During November and December, 2014, I ran a study to test how varying the design and content of an API reference topic influenced participants’ time to decide if the topic was relevant to a scenario.
- I collected data from 698 individual task scenarios were from 201 participants.
- The shorter API reference topics were assessed 20% more quickly than the longer ones, but were less credible and were judged to have a less professional appearance than the longer ones.
- The API reference topics with more design elements were not assessed any more quickly than those with only a few design elements, but the topics with more design elements were more credible and judged to have a more professional appearance.
- Testing API documentation isn’t that difficult (now that I know how to do it, anyway).
The most unexpected result, based on the literature, was how the variations of visual design did not significantly influence the decision time. Another surprise was how long the average decision time was–almost 44 seconds, overall. That’s more than long enough to read the entire topic. Did they scan or read? Unfortunately, I couldn’t tell from my study.
The experiment measured how quickly participants assessed the relevance of an API reference topic to a task-based programming scenario. Each participant was presented with four task scenarios: There were two scenarios for each task: one to which the topic applied and another to which the topic was not relevant and each participant saw two of each. There were four variations of each API reference topic; however, each participant only saw one–they had no way to compare one variation to another.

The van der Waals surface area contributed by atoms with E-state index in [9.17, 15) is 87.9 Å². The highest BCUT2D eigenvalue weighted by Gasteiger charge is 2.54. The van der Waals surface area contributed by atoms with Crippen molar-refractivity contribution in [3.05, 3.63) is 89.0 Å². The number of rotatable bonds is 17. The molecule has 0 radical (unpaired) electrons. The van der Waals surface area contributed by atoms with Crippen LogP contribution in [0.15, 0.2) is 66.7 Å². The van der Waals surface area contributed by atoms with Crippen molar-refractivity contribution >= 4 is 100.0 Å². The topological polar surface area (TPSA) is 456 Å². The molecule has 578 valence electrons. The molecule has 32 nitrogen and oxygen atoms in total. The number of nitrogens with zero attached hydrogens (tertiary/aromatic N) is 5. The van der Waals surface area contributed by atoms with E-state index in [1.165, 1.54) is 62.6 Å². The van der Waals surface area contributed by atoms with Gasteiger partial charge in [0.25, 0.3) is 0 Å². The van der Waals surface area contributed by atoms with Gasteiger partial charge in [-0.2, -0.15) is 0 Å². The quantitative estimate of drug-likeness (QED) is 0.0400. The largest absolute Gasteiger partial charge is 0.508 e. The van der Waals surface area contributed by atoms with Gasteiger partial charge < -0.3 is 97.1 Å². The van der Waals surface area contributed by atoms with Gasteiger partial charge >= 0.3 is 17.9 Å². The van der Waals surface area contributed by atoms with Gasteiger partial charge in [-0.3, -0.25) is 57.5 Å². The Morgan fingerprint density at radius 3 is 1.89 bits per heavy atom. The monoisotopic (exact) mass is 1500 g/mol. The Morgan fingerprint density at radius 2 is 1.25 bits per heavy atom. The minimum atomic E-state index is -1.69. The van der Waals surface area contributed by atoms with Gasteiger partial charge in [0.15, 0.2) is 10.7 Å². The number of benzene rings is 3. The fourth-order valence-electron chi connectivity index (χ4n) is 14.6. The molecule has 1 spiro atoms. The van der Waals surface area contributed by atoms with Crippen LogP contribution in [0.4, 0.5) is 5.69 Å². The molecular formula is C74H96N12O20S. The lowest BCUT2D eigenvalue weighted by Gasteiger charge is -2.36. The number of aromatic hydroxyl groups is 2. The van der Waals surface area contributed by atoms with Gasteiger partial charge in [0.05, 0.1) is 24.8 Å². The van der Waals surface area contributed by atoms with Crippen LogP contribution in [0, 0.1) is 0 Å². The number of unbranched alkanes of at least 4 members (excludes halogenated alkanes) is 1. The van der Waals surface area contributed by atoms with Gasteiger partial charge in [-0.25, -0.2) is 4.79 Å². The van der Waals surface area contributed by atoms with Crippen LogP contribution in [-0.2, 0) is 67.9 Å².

The four variations of API reference topics resulted from two levels of visual design and two levels of the amount of information presented in the topic.
Variations in the visual design elements of API reference topics did not significantly affect the time required to assess the topics’ relevance to the task scenario. The variations in visual design, however, did significantly influence participants’ assessments of the topics’ credibility and professional appearance. The topics with more design elements were assessed as being more credible and having a more professional appearance than those with fewer.
Variations in the number of information concepts presented in the API reference topics, on the other hand, significantly influenced the time participants took to evaluate the topics’ relevance-shorter versions of the topics were assessed about 20% more quickly than the longer versions.
The participants’ assessments of the topics’ credibility and professional appearance also varied significantly between the shorter versions of the topics and the longer versions. The longer ones were assessed as being more credible and having a more professional appearance than the shorter ones.